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Did you know that exercise increases inflammation in systemic sclerosis?


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New here.....just diagnosed


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#1 doublehippy

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Posted 04 April 2016 - 07:15 AM

Hello and I'm happy to have found you all! 

 

Long story short, my feet started swelling at the end of last summer.  Within a month or so, the skin on the top of my feet, around my ankles and up the calves of the legs started feeling tight and were mottled red.  I went to my primary care physician, who ordered up tons of tests; x-rays, mri, bilateral venus doppler of legs, to rule out any sort of vascular issue.  Eventually, I was referred to a Rheumatologist who ordered lots of bloodwork.  One test led to  another and to another.  Bottom line: my ANA is 1:1280 Centromere; CRP and Sed Rate are elevated; SCL 70 is Negative.

 

I now have an appointment. at the UPMC (University of Pittsburgh Medical Center) Scleroderma Clinic on May 4th with Dr. Domsic and am hoping to get some answers to so many questions.  I have no GI issues (other than constipation) although I do get short of breath at times.  I have indication of Raynaud's in one finger only!  My hands are fine, no hardening or tightening anywhere other than my feet and ankle area. 

 

My biggest issue is exhaustion!!  I have zero energy and it's so frustrating.  Sure, I've slowed down (I am 68, will be 69 next month) but this fatigue is debilitating!!  I fall asleep sitting upright in a chair.  I feel drugged, constant heavy feeling eyes.  I force myself to get up and move and get nothing done.  Is this a symptom?  My Rheumatologist sort of dismissed this.

 

Thanks for taking the time to read and I sure would appreciate hearing from any of you who have dealt with any sort of extreme fatigue as a symptom. 

 

Linda



#2 Joelf

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Posted 04 April 2016 - 11:10 PM

Hi Linda,

 

Welcome to these forums!

 

I'm sorry to hear that you're suffering with extreme fatigue symptoms and I can understand how debilitating it can be.

 

Fatigue is certainly a very real symptom of autoimmune diseases and unfortunately many doctors are unaware of just how incapacitated it can make you feel. It doesn't only relate to scleroderma, which is a very difficult disease to diagnose, so it's a good move that you've got an appointment with a scleroderma specialist.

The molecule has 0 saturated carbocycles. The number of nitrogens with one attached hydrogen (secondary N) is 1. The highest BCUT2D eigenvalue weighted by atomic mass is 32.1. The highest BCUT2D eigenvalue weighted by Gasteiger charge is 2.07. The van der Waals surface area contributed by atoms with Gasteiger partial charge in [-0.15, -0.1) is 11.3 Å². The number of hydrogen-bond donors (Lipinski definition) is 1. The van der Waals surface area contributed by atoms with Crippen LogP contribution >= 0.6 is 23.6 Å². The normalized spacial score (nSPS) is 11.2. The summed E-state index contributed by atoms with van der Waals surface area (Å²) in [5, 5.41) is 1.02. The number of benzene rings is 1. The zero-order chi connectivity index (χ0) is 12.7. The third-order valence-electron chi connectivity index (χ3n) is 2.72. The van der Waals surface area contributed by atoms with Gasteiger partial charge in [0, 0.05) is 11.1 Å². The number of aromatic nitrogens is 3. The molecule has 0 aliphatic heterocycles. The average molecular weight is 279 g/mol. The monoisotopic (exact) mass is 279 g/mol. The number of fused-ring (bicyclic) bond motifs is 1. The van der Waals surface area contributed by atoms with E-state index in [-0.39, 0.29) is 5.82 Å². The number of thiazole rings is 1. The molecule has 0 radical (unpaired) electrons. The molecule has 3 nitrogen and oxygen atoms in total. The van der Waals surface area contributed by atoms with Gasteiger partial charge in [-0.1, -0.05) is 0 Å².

Please do let us know how you get on with that appointment.

 

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#3 Sweet

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Posted 06 April 2016 - 05:13 AM

Hi Linda,

 

Welcome to the forums. I'm so glad you've found us. Fatigue indeed is certainly an issue. It's a BIG one for me. 

You're starting out right by seeing a Sclero specialist, so kudos to you on that one. 

Really look forward to hearing the outcome of that visit. Keep us posted.


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#4 Shelley Ensz

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Posted 09 April 2016 - 08:10 AM

Hi Linda,

 

Welcome to Sclero Forums, I'm glad you found us.

 

Fatigue can be a big issue with scleroderma, and with many other conditions as well. Sometimes it is due to general inflammation, but it can sometimes be caused by overlapping conditions or complications, such as internal organ problems or even sleep disorders.  Occasionally just the stress of illness or the diagnostic process can cause anxiety or depression, which can also lead to exhaustion.

 

And, all fatigue is not necessarily the same. Sleeping sitting up is probably an indication that it is time to discuss a sleep disorder evaluation with your doctor.  Sleep disorders are very common in the general population, and also with scleroderma, too.

 

:hug-group:


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#5 janey

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Posted 22 April 2016 - 06:03 AM

Welcome!  Sounds like you have good doctors that have really jumped on trying to get you diagnosed.  Hopefully you will get some definitive answers when you go to UPMC. 

 

As you probably already know, scleroderma affects everyone differently.  However, as the others have said, fatigue is a common issue.  Fortunately, my extreme fatigue only lasted a couple of years, then one day it just magically lifted.  I get it for very short periods of time now, but usually it's during a flare-up.  During my fatigue periods, I don't fight it.  When the afternoon nap calls, I answer it.  If a nap comes in mid-morning, I let it happen.  I personally found that the short cat naps helped me to make it through the day.  Without them, I am constantly exhausted and do absolutely nothing.  Eating small snacks during the day help to provide a little more energy, so don't forget to snack of healthy snacks.

 

Hugs,

Janey


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#6 Shelley Ensz

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Posted 06 May 2016 - 06:04 AM

Hi Linda,

 

So, how did your appointment with the scleroderma expert go?  Do you feel that you have more answers, or  only more tests, or questions?

 

:hug-group:


Warm Hugs,

Shelley Ensz
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Hotline and Donations: 1-800-564-7099

The most important thing in the world to know about scleroderma is sclero.org.

#7 dimarzio

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Posted 06 May 2016 - 09:47 PM

I certainly get tired, but unfortunately cannot sleep - I would love to be able to nod off upright in a chair, in fact I would love to be able to sleep for more than an hour or two.

 

I suppose that it affects us all differently.